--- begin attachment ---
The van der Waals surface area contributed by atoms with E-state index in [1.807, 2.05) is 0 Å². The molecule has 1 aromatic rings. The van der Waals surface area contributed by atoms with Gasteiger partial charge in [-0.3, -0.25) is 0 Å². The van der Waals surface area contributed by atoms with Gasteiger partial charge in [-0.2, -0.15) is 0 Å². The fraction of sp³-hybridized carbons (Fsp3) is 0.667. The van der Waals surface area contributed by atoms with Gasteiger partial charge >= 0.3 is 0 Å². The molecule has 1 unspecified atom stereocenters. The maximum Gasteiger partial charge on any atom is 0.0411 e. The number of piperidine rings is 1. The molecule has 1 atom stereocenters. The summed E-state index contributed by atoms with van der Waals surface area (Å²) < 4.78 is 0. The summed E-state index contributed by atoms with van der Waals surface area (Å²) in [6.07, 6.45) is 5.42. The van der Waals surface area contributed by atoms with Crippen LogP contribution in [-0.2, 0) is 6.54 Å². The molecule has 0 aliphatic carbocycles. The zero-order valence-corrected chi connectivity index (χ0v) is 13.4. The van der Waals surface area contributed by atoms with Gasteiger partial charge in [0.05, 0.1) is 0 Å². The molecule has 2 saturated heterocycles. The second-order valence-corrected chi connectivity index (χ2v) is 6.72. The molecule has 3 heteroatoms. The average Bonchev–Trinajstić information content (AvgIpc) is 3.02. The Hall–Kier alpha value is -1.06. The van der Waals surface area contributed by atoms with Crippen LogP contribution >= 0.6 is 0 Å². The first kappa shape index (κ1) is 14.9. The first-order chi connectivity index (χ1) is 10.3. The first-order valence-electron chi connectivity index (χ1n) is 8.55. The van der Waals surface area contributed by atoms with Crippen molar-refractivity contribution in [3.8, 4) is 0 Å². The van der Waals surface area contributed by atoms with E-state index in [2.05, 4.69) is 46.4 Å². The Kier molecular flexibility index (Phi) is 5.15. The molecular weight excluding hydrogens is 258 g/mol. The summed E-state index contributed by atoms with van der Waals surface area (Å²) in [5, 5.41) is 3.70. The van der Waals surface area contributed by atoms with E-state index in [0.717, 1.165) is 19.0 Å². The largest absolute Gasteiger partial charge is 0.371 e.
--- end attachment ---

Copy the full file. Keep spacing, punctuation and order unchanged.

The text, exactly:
The van der Waals surface area contributed by atoms with E-state index in [1.807, 2.05) is 0 Å². The molecule has 1 aromatic rings. The van der Waals surface area contributed by atoms with Gasteiger partial charge in [-0.3, -0.25) is 0 Å². The van der Waals surface area contributed by atoms with Gasteiger partial charge in [-0.2, -0.15) is 0 Å². The fraction of sp³-hybridized carbons (Fsp3) is 0.667. The van der Waals surface area contributed by atoms with Gasteiger partial charge >= 0.3 is 0 Å². The molecule has 1 unspecified atom stereocenters. The maximum Gasteiger partial charge on any atom is 0.0411 e. The number of piperidine rings is 1. The molecule has 1 atom stereocenters. The summed E-state index contributed by atoms with van der Waals surface area (Å²) < 4.78 is 0. The summed E-state index contributed by atoms with van der Waals surface area (Å²) in [6.07, 6.45) is 5.42. The van der Waals surface area contributed by atoms with Crippen LogP contribution in [-0.2, 0) is 6.54 Å². The molecule has 0 aliphatic carbocycles. The zero-order valence-corrected chi connectivity index (χ0v) is 13.4. The van der Waals surface area contributed by atoms with Gasteiger partial charge in [0.05, 0.1) is 0 Å². The molecule has 2 saturated heterocycles. The second-order valence-corrected chi connectivity index (χ2v) is 6.72. The molecule has 3 heteroatoms. The average Bonchev–Trinajstić information content (AvgIpc) is 3.02. The Hall–Kier alpha value is -1.06. The van der Waals surface area contributed by atoms with Crippen LogP contribution >= 0.6 is 0 Å². The first kappa shape index (κ1) is 14.9. The first-order chi connectivity index (χ1) is 10.3. The first-order valence-electron chi connectivity index (χ1n) is 8.55. The van der Waals surface area contributed by atoms with Crippen molar-refractivity contribution in [3.8, 4) is 0 Å². The van der Waals surface area contributed by atoms with E-state index in [2.05, 4.69) is 46.4 Å². The Kier molecular flexibility index (Phi) is 5.15. The molecular weight excluding hydrogens is 258 g/mol. The summed E-state index contributed by atoms with van der Waals surface area (Å²) in [5, 5.41) is 3.70. The van der Waals surface area contributed by atoms with E-state index in [0.717, 1.165) is 19.0 Å². The largest absolute Gasteiger partial charge is 0.371 e.